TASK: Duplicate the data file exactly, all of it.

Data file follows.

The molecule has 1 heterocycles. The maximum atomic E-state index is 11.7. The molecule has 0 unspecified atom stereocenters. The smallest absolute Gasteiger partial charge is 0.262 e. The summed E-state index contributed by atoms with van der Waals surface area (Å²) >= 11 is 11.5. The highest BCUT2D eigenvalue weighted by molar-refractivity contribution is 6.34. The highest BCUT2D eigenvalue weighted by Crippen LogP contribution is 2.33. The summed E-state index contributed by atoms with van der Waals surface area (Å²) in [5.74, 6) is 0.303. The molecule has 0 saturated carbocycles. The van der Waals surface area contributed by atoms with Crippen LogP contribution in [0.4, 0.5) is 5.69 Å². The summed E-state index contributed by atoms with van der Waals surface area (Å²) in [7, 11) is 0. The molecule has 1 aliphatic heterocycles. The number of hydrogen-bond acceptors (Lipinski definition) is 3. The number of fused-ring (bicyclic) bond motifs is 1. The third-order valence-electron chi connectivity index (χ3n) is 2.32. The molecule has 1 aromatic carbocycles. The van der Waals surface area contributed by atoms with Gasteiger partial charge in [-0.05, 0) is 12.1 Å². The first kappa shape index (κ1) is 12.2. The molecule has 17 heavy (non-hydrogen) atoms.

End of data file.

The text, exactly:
The molecule has 1 heterocycles. The maximum atomic E-state index is 11.7. The molecule has 0 unspecified atom stereocenters. The smallest absolute Gasteiger partial charge is 0.262 e. The summed E-state index contributed by atoms with van der Waals surface area (Å²) >= 11 is 11.5. The highest BCUT2D eigenvalue weighted by molar-refractivity contribution is 6.34. The highest BCUT2D eigenvalue weighted by Crippen LogP contribution is 2.33. The summed E-state index contributed by atoms with van der Waals surface area (Å²) in [5.74, 6) is 0.303. The molecule has 0 saturated carbocycles. The van der Waals surface area contributed by atoms with Crippen LogP contribution in [0.4, 0.5) is 5.69 Å². The summed E-state index contributed by atoms with van der Waals surface area (Å²) in [7, 11) is 0. The molecule has 1 aliphatic heterocycles. The number of hydrogen-bond acceptors (Lipinski definition) is 3. The number of fused-ring (bicyclic) bond motifs is 1. The third-order valence-electron chi connectivity index (χ3n) is 2.32. The molecule has 1 aromatic carbocycles. The van der Waals surface area contributed by atoms with Gasteiger partial charge in [-0.05, 0) is 12.1 Å². The first kappa shape index (κ1) is 12.2. The molecule has 17 heavy (non-hydrogen) atoms.